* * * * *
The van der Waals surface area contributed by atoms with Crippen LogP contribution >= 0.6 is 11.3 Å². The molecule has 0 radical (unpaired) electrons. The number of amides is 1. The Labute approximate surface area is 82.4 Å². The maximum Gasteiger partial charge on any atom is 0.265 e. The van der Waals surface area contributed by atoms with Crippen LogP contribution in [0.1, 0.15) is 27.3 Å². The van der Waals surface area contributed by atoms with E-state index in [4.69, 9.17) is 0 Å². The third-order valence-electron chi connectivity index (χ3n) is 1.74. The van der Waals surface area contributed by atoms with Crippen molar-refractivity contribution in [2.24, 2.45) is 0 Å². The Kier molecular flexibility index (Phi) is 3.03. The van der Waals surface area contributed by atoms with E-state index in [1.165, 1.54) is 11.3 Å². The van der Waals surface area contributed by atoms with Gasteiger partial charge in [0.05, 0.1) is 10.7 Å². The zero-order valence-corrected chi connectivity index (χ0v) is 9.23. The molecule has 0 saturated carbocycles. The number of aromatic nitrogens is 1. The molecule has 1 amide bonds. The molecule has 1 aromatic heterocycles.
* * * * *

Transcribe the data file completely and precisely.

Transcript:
The van der Waals surface area contributed by atoms with Crippen LogP contribution >= 0.6 is 11.3 Å². The molecule has 0 radical (unpaired) electrons. The number of amides is 1. The Labute approximate surface area is 82.4 Å². The maximum Gasteiger partial charge on any atom is 0.265 e. The van der Waals surface area contributed by atoms with Crippen LogP contribution in [0.1, 0.15) is 27.3 Å². The van der Waals surface area contributed by atoms with E-state index in [4.69, 9.17) is 0 Å². The third-order valence-electron chi connectivity index (χ3n) is 1.74. The van der Waals surface area contributed by atoms with Crippen molar-refractivity contribution in [2.24, 2.45) is 0 Å². The Kier molecular flexibility index (Phi) is 3.03. The van der Waals surface area contributed by atoms with E-state index in [1.165, 1.54) is 11.3 Å². The van der Waals surface area contributed by atoms with Gasteiger partial charge in [0.05, 0.1) is 10.7 Å². The zero-order valence-corrected chi connectivity index (χ0v) is 9.23. The molecule has 0 saturated carbocycles. The number of aromatic nitrogens is 1. The molecule has 1 amide bonds. The molecule has 1 aromatic heterocycles.